• As property prices started rising, developers snatched up bomb sites and derelict buildings and erected the shapeless concrete lumps that have made the ’70s the shining beacon of architectural splendor that it is.
    • Chapter 9, “The Forcing House” (p. 194)
  • “Shouldn’t I know about these things?” I said.
    “The list of things you need to know about, Peter, is extraordinarily long,” said Nightingale.
    • Chapter 10, “Funland” (p. 207)
  • First law of gossip—there’s no point knowing something if somebody else doesn’t know you know it.
    • Chapter 11, “Those Foolish Things” (p. 239)
  • Anything that can go wrong with armed men in the light can go twice as wrong in the dark.
    • Chapter 12, “It Don’t Mean a Thing” (p. 265)
  • Have you noticed that about journalists—all they really want to talk about is themselves.
    • Chapter 13, “Autumn Leaves” (p. 273)
  • It’s no fun looking down on people if you can’t let them know you’re above them.
    • Chapter 13, “Autumn Leaves” (p. 273)
  • There were screams and yells from the street below as people saw what was happening. There would be lots of phone-camera footage on the news that night from people with more media-savvy than brains.
    • Chapter 13, “Autumn Leaves” (p. 275)
  • It’s always better to tell a half-truth than a half-lie.
    • Chapter 13, “Autumn Leaves” (p. 277)
  • “If they were ugly, Peter, would you care half so much?” asked Nightingale. “There are some hideous things out there that can talk and reason, and I wonder if you would be quite so quick to rush to their defense.”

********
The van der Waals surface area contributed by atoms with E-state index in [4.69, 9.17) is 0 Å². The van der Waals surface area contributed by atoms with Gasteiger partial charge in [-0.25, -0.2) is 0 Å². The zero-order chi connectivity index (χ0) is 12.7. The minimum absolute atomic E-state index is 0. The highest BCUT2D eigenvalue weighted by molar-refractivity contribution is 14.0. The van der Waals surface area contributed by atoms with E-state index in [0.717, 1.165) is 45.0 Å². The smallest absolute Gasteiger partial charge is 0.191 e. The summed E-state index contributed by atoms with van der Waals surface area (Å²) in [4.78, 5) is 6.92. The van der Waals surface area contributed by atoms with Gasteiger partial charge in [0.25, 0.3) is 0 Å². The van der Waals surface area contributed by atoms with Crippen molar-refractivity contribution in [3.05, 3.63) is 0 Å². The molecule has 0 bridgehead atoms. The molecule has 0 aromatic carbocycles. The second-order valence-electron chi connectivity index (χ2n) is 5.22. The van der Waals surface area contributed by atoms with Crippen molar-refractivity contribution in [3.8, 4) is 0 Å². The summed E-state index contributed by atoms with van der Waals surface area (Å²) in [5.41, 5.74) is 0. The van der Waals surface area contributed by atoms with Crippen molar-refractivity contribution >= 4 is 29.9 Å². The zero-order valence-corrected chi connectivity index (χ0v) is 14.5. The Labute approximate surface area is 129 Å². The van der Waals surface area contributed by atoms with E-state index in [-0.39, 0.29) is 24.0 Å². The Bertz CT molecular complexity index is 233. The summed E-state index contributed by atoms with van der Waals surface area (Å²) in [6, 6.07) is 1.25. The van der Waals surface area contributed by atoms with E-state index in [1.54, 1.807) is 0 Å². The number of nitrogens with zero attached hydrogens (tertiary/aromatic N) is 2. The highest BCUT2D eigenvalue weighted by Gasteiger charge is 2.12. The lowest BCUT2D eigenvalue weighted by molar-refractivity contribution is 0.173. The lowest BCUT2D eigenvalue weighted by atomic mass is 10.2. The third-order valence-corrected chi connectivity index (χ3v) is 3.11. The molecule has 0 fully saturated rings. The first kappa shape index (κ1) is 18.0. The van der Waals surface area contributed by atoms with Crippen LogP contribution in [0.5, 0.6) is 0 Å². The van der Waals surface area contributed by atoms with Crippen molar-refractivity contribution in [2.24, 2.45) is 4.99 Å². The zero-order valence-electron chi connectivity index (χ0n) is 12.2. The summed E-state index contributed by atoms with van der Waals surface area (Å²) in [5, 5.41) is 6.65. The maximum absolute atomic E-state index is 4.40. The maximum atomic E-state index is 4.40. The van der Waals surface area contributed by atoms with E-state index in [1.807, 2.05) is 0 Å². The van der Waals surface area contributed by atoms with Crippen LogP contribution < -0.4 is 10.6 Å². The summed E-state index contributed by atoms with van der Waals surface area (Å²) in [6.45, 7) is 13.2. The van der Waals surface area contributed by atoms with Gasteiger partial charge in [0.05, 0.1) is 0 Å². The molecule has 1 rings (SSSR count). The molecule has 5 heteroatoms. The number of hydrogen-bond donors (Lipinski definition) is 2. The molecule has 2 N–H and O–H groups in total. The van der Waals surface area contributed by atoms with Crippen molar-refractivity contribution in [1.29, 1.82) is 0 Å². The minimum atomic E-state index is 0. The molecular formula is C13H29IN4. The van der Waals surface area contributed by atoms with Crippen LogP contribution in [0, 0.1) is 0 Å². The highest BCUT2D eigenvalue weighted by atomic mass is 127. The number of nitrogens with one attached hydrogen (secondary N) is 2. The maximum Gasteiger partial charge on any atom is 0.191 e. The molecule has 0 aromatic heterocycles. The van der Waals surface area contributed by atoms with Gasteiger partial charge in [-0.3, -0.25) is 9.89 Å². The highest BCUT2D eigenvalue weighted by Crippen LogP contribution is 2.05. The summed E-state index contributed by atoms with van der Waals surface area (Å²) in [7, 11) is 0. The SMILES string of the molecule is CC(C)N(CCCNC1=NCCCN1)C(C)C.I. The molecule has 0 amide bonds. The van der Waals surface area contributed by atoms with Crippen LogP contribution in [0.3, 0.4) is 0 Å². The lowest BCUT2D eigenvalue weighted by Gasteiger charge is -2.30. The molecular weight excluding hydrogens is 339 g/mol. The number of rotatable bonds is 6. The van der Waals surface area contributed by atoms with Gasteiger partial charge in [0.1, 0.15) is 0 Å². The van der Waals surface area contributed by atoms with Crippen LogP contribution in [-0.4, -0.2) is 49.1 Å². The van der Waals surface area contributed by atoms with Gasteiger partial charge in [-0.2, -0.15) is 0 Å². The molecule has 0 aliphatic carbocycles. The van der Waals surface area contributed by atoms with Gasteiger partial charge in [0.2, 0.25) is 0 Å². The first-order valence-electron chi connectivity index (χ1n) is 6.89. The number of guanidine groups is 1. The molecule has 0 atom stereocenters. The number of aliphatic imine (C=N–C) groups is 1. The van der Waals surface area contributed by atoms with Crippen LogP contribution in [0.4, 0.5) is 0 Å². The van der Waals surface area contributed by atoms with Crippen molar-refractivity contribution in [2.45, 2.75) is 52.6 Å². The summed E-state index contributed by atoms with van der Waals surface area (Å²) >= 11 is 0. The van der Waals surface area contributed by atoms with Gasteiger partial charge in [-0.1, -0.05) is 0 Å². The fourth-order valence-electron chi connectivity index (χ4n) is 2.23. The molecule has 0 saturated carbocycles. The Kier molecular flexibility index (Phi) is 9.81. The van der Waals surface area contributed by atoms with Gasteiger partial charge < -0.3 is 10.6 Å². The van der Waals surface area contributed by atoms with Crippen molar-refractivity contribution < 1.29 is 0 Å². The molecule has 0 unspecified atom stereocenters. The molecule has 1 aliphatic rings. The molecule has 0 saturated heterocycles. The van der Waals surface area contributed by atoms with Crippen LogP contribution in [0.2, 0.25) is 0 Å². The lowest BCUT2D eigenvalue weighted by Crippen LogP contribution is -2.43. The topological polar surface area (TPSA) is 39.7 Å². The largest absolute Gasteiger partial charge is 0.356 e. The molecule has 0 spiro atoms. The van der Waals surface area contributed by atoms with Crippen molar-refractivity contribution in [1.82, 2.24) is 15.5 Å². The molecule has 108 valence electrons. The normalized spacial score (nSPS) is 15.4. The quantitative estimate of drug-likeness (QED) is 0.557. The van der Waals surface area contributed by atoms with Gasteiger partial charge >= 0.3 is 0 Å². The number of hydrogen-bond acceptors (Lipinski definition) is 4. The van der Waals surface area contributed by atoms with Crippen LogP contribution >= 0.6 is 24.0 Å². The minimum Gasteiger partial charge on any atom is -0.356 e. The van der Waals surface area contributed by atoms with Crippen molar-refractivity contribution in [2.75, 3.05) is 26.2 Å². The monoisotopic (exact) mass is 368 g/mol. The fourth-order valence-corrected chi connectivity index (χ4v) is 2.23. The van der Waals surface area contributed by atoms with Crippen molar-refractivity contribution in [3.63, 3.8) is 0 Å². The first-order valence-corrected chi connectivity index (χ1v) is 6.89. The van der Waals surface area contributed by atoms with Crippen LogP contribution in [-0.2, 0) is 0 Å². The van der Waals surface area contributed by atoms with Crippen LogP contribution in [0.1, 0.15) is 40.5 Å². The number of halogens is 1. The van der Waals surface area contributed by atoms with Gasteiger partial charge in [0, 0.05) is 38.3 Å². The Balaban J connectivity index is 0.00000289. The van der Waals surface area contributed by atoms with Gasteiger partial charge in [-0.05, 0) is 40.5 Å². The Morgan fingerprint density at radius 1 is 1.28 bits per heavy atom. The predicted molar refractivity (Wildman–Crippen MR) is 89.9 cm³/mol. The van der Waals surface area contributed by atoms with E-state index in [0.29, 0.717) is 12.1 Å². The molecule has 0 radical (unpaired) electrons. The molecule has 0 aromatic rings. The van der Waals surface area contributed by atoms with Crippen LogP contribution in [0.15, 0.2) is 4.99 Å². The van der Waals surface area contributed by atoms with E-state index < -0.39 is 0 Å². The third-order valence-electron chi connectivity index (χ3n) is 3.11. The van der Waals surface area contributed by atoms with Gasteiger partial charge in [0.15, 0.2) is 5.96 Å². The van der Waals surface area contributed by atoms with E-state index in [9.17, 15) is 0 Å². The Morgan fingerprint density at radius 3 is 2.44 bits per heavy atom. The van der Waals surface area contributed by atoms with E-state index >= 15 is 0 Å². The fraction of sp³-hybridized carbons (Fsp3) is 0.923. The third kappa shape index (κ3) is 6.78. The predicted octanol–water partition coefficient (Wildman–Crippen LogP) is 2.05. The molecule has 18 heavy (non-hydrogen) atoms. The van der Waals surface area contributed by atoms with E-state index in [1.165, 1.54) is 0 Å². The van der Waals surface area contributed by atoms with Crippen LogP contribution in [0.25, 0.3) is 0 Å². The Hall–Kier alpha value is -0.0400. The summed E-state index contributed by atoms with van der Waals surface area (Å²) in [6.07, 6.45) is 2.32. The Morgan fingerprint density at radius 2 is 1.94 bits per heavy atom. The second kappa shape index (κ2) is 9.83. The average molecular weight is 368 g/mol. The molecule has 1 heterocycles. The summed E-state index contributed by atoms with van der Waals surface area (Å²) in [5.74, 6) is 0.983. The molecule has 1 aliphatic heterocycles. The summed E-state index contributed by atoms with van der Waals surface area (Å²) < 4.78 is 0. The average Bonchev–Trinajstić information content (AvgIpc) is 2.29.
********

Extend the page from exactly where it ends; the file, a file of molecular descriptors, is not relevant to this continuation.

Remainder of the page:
“Maybe not,” I said. “But that just makes me shallow, it doesn’t make me wrong.”
    • Chapter 13, “Autumn Leaves” (p. 279)

Whispers Under Ground (2012) edit

All page numbers are from the American mass market first edition, ISBN 978-0-345-52461-4, 1st printing
  • Back in the summer I’d made the mistake of telling my mum what I did for a living. Not the police bit, which of course she already knew about, having been at my graduation from Hendon, but the stuff about me working for the branch of the Met that dealt with the supernatural. My mum translated this in her head to “witchfinder,” which was good because like most West Africans, she considered witchfinding a more respectable profession than policeman.
    • Chapter 1, “Tufnell Park” (p. 1)
  • Like young men from the dawn of time, I decided to choose the risk of death over certain humiliation.
    • Chapter 1, “Tufnell Park” (p. 5)
  • So just chalk it up to pixie dust or quantum entanglement, which was the same thing as pixie dust except with the word “quantum” in it.
    • Chapter 1, “Tufnell Park” (p. 9)
  • “The scope of your ignorance, Peter,” said Seawoll, “is truly frightening.”
    • Chapter 2, “Baker Street” (p. 27)
  • “Is that your professional opinion?”
    “Which as usual,” said Seawoll, “is as about as useful as a chocolate teapot.”
    • Chapter 2, “Baker Street” (p. 28)
  • “He did some drugs at university,” I said. “Isn’t that what it’s for?”
    • Chapter 9, “Shepherd’s Bush Market” (p. 98)
  • Low sample size—one of the reasons why magic and science are hard to reconcile.
    • Chapter 10, “Russell Square” (p. 106)
  • “It’s one of those paradox thingies,” I said. “What happens when the unstoppable cook meets the unfillable stomach?”